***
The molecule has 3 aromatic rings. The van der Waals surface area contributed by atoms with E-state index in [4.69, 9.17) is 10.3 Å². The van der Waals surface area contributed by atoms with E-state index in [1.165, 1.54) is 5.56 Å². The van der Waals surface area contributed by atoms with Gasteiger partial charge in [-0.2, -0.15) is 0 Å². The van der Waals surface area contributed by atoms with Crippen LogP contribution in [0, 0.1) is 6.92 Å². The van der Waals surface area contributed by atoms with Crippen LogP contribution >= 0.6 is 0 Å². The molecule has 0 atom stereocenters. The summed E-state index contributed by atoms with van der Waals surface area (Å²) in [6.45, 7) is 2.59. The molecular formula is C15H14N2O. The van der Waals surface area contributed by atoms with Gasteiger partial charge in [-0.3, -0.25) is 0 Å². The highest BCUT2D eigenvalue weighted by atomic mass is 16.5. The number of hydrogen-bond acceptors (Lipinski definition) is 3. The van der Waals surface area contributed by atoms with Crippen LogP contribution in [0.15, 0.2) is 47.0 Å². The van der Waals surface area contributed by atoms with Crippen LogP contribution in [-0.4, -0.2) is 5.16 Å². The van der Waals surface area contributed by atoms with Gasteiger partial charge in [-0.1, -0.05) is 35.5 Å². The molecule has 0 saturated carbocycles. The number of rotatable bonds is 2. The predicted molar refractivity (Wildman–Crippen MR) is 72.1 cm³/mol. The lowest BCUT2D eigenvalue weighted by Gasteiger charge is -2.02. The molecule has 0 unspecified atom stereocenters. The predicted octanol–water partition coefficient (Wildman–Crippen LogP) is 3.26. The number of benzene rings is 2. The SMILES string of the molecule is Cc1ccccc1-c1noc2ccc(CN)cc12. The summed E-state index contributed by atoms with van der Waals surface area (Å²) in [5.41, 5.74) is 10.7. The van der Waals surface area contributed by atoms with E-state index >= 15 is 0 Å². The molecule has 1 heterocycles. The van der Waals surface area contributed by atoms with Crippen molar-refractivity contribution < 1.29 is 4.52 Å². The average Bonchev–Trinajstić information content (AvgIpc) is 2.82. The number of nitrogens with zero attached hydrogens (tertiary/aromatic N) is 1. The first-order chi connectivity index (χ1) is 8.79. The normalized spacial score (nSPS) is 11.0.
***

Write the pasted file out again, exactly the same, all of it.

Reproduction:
The molecule has 3 aromatic rings. The van der Waals surface area contributed by atoms with E-state index in [4.69, 9.17) is 10.3 Å². The van der Waals surface area contributed by atoms with E-state index in [1.165, 1.54) is 5.56 Å². The van der Waals surface area contributed by atoms with Gasteiger partial charge in [-0.2, -0.15) is 0 Å². The van der Waals surface area contributed by atoms with Crippen LogP contribution in [0, 0.1) is 6.92 Å². The van der Waals surface area contributed by atoms with Crippen LogP contribution >= 0.6 is 0 Å². The molecule has 0 atom stereocenters. The summed E-state index contributed by atoms with van der Waals surface area (Å²) in [6.45, 7) is 2.59. The molecular formula is C15H14N2O. The van der Waals surface area contributed by atoms with Gasteiger partial charge in [-0.3, -0.25) is 0 Å². The highest BCUT2D eigenvalue weighted by atomic mass is 16.5. The number of hydrogen-bond acceptors (Lipinski definition) is 3. The van der Waals surface area contributed by atoms with Crippen LogP contribution in [0.15, 0.2) is 47.0 Å². The van der Waals surface area contributed by atoms with Crippen LogP contribution in [-0.4, -0.2) is 5.16 Å². The van der Waals surface area contributed by atoms with Gasteiger partial charge in [-0.1, -0.05) is 35.5 Å². The molecule has 0 saturated carbocycles. The number of rotatable bonds is 2. The predicted molar refractivity (Wildman–Crippen MR) is 72.1 cm³/mol. The lowest BCUT2D eigenvalue weighted by Gasteiger charge is -2.02. The molecule has 0 unspecified atom stereocenters. The predicted octanol–water partition coefficient (Wildman–Crippen LogP) is 3.26. The number of benzene rings is 2. The SMILES string of the molecule is Cc1ccccc1-c1noc2ccc(CN)cc12. The summed E-state index contributed by atoms with van der Waals surface area (Å²) in [5.41, 5.74) is 10.7. The van der Waals surface area contributed by atoms with E-state index >= 15 is 0 Å². The molecule has 1 heterocycles. The van der Waals surface area contributed by atoms with Crippen molar-refractivity contribution < 1.29 is 4.52 Å². The average Bonchev–Trinajstić information content (AvgIpc) is 2.82. The number of nitrogens with zero attached hydrogens (tertiary/aromatic N) is 1. The first-order chi connectivity index (χ1) is 8.79. The normalized spacial score (nSPS) is 11.0.